swap space

Chris Lewis clewis at ferret.ocunix.on.ca
Fri Jun 14 17:19:18 AEST 1991

In article <1991Jun13.065207.10089 at ucunix.san.uc.edu> adams at ucunix.san.uc.edu (J. Adams - SunOS Wizard) writes:
>In article <1991Jun11.030216.6155 at ceilidh.beartrack.com> dnichols at ceilidh.beartrack.com (DoN Nichols) writes:
>>In article <1991Jun9.170520.4087 at yenta.alb.nm.us> dt at yenta.alb.nm.us (David B. Thomas) writes:
>>	It looks for the special device file "/dev/swap".  Here, we see that
>>it is the same major and minor device numbers as /dev/fp001, and probably
>>should be linked, but isn't on this system.  If you do so, you should use
>>the permissions and ownership of the "swap" listing.

/dev/swap is *usually* just a convenient invariant name for ps and
other user-level tools that rummage around inside other processes's address space
to find the swap area.  Most UNIX kernels have swapdev hardcoded as a major/minor
pair in the binary.  These machines usually need to have the kernel relinked
to change swapdev.  "/dev/swap" is just a convenience so you don't have to
recompile the user-level processes like ps.  There are a few machines that
postpone swap device assignment to somewhere early during the boot phase and use
special system calls to do it.  But I don't think the 3b1 is one of those.
If you simply rename /dev/swap the kernel won't notice, but ps will, and
will rummage thru the "wrong" swap area.

On SVR3 on a 3b2 or 386, on the other hand, you link in the initial swapdev,
and you can append swap devices during multiuser so that you can have
your paging area spread across physical devices.

>There also seems to be some confusion concerning swapping.  Swapping and
>paging are the same process.  Only the amount of data transferred is

Not quite.  When you have a pure swapping system (eg: V7, early System V's,
V32), the process gets completely swapped out, and the process can't be
restarted until the whole process gets swapped in.  These machines
either cannot support demand load (eg: 68000's), or didn't want to bother...
On dual systems, they frequently swap out, and then page fault back in.

>The kernel resorts to swapping entire processes as a last
>resort when the memory is nearly full and it needs a bigger chunk of
>memory than it can get from swapping unused pages.  All of this memory
>must still reside within the virtual address space of the system.  Thus,
>the notion of swapping to one device and paging to another is

In systems capable of both swapping and paging (eg: BSD 4.x), the algorithms
for deciding which to do is rather system dependent.  One common reason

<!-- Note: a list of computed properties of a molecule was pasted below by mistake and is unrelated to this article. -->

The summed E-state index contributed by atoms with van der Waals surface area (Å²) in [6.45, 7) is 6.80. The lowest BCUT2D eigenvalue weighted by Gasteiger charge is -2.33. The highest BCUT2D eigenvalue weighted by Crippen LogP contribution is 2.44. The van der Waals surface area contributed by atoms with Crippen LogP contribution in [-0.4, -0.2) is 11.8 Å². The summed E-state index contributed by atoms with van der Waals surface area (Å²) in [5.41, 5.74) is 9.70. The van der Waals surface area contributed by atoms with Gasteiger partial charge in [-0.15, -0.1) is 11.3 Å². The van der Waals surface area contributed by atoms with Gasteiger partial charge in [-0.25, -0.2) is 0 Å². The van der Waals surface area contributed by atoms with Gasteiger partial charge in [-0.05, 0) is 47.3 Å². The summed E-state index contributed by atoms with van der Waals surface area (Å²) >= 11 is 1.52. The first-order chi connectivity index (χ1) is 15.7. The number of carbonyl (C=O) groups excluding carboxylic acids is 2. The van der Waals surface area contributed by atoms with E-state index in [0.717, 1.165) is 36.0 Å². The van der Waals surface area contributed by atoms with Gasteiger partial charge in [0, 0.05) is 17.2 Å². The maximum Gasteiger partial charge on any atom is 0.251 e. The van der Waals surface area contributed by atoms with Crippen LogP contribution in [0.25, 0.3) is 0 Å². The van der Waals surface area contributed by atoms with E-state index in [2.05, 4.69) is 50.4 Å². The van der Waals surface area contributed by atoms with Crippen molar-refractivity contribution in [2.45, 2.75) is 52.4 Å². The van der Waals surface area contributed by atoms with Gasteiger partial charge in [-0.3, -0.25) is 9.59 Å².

for swapping on "simpler" machines is when you have to do raw I/O with
buffers that span page boundaries, and you have to do a page shuffle to
get the pages contiguous.

>I am unsure of one other point:  As I understand it, the total (not the
>per-process limit, which is clearly 2.5MB) virtual address space of the
>UNIX-PC is 4 megabytes.  If this is in fact the case, increasing the
>available swap partition beyond its default maximum of around 4.5 MB
>(to allow for alternate blocks, filesystem overhead, etc.) cannot

(alternate blocks and filesystem overhead on a swap partition?  It's
not a file system!)

>In any case, swapped-out processes MUST reside in the virtual address
>space of the system, since they are not swapped _in_ as whole processes. 

This may be true of a specific paging algorithm, but I think you may
be getting a bit confused yourself.  Are you speaking in general terms,
or with a specific paging implementation in mind?  In general, there's no
particular reason that a paged out process be part of the address space of
anything - the kernel only needs to associate a given page fault from a specific
process with the set of page descriptors describing that process from
which to find a disk address.  In many cases, the swap space need only be
constrained by the size of the integer used for disk addresses, and
the virtual space of the kernel is "just" the physical memory.  There
a several examples of systems with virtual memory and paging where the
total of process virtual address spaces considerably exceed the number of
address lines that the processor has (eg: MVS and VM especially with
pre-XA 24 bit physical addresses).

I have this awful feeling that the total virtual address space limit on
a 3b1 is simply because they fixed the size of the page table pool or
some other reason.  The 4mb physical limit is a different story.
Chris Lewis, Phone: (613) 832-0541, Domain: clewis at ferret.ocunix.on.ca
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psroff-request at eci386 or Canada 416-832-0541.  Psroff 3.0 in c.s.u soon!

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